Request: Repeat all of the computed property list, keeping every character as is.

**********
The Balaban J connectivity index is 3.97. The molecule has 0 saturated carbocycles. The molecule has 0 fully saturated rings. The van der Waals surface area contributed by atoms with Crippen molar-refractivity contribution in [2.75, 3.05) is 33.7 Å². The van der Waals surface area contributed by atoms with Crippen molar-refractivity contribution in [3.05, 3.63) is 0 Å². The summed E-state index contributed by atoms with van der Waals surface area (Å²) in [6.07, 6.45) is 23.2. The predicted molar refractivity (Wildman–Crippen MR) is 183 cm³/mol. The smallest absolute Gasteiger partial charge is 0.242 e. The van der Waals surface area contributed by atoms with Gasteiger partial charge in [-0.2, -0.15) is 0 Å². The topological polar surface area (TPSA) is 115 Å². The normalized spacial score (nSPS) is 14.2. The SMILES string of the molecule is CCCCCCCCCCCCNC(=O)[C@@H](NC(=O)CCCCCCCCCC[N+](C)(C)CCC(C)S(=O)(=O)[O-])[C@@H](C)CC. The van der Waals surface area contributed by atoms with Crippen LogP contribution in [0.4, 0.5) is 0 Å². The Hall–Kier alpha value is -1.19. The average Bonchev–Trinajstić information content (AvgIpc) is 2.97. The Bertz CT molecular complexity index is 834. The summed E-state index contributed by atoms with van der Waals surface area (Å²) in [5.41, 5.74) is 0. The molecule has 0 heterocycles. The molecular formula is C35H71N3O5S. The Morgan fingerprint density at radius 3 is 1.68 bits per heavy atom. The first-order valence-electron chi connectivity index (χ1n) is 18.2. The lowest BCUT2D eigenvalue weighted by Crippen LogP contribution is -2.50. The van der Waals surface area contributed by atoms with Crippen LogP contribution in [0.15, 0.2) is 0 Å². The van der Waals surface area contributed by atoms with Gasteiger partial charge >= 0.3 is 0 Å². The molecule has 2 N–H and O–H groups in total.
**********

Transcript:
The Balaban J connectivity index is 3.97. The molecule has 0 saturated carbocycles. The molecule has 0 fully saturated rings. The van der Waals surface area contributed by atoms with Crippen molar-refractivity contribution in [2.75, 3.05) is 33.7 Å². The van der Waals surface area contributed by atoms with Crippen molar-refractivity contribution in [3.05, 3.63) is 0 Å². The summed E-state index contributed by atoms with van der Waals surface area (Å²) in [6.07, 6.45) is 23.2. The predicted molar refractivity (Wildman–Crippen MR) is 183 cm³/mol. The smallest absolute Gasteiger partial charge is 0.242 e. The van der Waals surface area contributed by atoms with Gasteiger partial charge in [-0.2, -0.15) is 0 Å². The topological polar surface area (TPSA) is 115 Å². The normalized spacial score (nSPS) is 14.2. The SMILES string of the molecule is CCCCCCCCCCCCNC(=O)[C@@H](NC(=O)CCCCCCCCCC[N+](C)(C)CCC(C)S(=O)(=O)[O-])[C@@H](C)CC. The van der Waals surface area contributed by atoms with Crippen LogP contribution in [0.4, 0.5) is 0 Å². The Hall–Kier alpha value is -1.19. The average Bonchev–Trinajstić information content (AvgIpc) is 2.97. The Bertz CT molecular complexity index is 834. The summed E-state index contributed by atoms with van der Waals surface area (Å²) in [5.41, 5.74) is 0. The molecule has 0 heterocycles. The molecular formula is C35H71N3O5S. The Morgan fingerprint density at radius 3 is 1.68 bits per heavy atom. The first-order valence-electron chi connectivity index (χ1n) is 18.2. The lowest BCUT2D eigenvalue weighted by Crippen LogP contribution is -2.50. The van der Waals surface area contributed by atoms with Crippen LogP contribution in [0.15, 0.2) is 0 Å². The van der Waals surface area contributed by atoms with Gasteiger partial charge >= 0.3 is 0 Å². The molecule has 2 N–H and O–H groups in total.